Ethiopia’s drive to attract more South African investment is being hampered by a government that still distrusts business and a population wary of foreign domination. Africa’s second most populous country wants more foreign direct investment in agriculture, energy, transport and manufacturing, among other sectors, as it seeks to sustain an average economic growth rate of 11% over the past decade, according to Wegayehu Berga, the minister counsellor of business promotion at the Ethiopian embassy in Pretoria.
However, at an investment briefing organised by the Gordon Institute of Business Science this week, PPC and Group Five, which are establishing themselves in the country, detailed tales of a slow-to-reform bureaucracy still married to paperwork, slow in decision-making and still protective of its dominance of the economy.“They are incredibly wary about business,” said Tony de la Motte, managing director of Group Five Projects, a unit of JSE-listed Group Five.
“I couldn’t even get a one-year visa from this man,” De la Motte said, patting Berga’s shoulder at the panel discussion. Tryphosa Ramano, CEO of PPC, had the audience laughing as she relayed a typical annual general meeting of the company’s joint venture attended by a majority of its 60 000 shareholders. Typically, these lasted as long as five hours and venues ranged from hiring a convention centre to a stadium to accommodate the huge numbers.
“Even those with two shares want to attend, everybody wants to ask questions,” said Ramano, whose company has been in Ethiopia since 2009 and expects to complete its plant next year. “And you have to slaughter a cow.”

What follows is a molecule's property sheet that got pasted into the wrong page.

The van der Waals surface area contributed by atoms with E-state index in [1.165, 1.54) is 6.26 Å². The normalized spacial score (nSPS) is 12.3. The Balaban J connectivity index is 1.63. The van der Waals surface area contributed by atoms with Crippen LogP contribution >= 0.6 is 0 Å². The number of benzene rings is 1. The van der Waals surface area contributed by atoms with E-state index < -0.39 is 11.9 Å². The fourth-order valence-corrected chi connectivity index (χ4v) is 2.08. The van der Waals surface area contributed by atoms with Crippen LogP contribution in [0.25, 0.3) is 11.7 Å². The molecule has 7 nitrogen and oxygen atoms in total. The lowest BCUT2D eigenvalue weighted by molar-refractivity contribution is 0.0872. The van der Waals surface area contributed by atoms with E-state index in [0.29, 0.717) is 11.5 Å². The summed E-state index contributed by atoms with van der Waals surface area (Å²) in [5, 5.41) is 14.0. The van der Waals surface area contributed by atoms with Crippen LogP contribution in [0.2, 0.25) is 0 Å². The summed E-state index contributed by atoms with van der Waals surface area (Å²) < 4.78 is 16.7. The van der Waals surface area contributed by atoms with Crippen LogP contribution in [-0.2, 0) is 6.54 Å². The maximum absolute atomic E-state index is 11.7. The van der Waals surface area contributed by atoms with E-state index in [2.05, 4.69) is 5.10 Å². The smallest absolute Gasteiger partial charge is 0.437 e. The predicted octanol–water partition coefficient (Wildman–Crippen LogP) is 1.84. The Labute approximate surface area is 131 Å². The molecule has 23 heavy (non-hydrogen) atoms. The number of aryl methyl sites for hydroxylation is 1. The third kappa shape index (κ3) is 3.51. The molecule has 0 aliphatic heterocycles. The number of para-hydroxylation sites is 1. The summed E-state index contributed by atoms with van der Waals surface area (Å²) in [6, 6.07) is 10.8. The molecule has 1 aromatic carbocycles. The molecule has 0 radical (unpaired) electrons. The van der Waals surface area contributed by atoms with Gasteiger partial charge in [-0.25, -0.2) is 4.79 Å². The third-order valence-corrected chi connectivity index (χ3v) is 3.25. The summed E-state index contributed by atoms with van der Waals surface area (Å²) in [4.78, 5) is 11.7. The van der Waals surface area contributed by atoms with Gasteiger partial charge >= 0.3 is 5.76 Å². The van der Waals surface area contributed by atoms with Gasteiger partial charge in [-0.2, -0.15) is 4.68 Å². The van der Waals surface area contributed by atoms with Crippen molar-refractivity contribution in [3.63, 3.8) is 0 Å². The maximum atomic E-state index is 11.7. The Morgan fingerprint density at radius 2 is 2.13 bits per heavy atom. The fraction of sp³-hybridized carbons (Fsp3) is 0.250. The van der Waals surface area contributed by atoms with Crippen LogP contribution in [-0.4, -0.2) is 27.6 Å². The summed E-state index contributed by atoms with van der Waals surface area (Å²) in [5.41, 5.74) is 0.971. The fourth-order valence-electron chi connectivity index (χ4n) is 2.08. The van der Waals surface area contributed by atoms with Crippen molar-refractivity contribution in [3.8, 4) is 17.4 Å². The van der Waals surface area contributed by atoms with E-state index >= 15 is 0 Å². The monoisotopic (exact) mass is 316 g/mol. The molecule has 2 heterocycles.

The only African country to escape European colonisation, Ethiopia, with about 100 million people, boasts a cheap labour force, abundant natural resources and political stability since the fall of dictator Mengistu Haile Mariam’s military government in 1991. However, recent protests by the country’s largest ethnic groups, the Omoro and Amhara, threatens that stability.
Berga conceded that the government had been slow to reform, adding that the recent unrest has taken its attention away from reforming the business environment. The country was also dealing with decades of socialist control and practices, and an acute shortage of foreign currency. “We are trying to improve. We started from scratch,” he said. “We are learning while we are doing. We have to transit from being control-minded to being business-minded.”
The government was building two industrial parks that were almost fully booked, Berga said. Incentives included typical tax holidays ranging from two to nine years depending on location, with those in the capital Addis Ababa attracting the lowest number of years. Also, Ethiopia didn’t charge export tax and incentives applied to both locals and foreigners, he said.
The government also encouraged foreign investors to partner with Ethiopians and banned foreigners from participating in trading and investing in the banking sectors.
Ramano told the briefing the best way of managing political risk and funding risk was to partner with locals, including politicians and seeking funding from development finance institutions. This goes down with a lot of investors like a lead balloon as the “blind” partnerships tried in the past in Africa have almost always become the sibject matter of legal proceedings.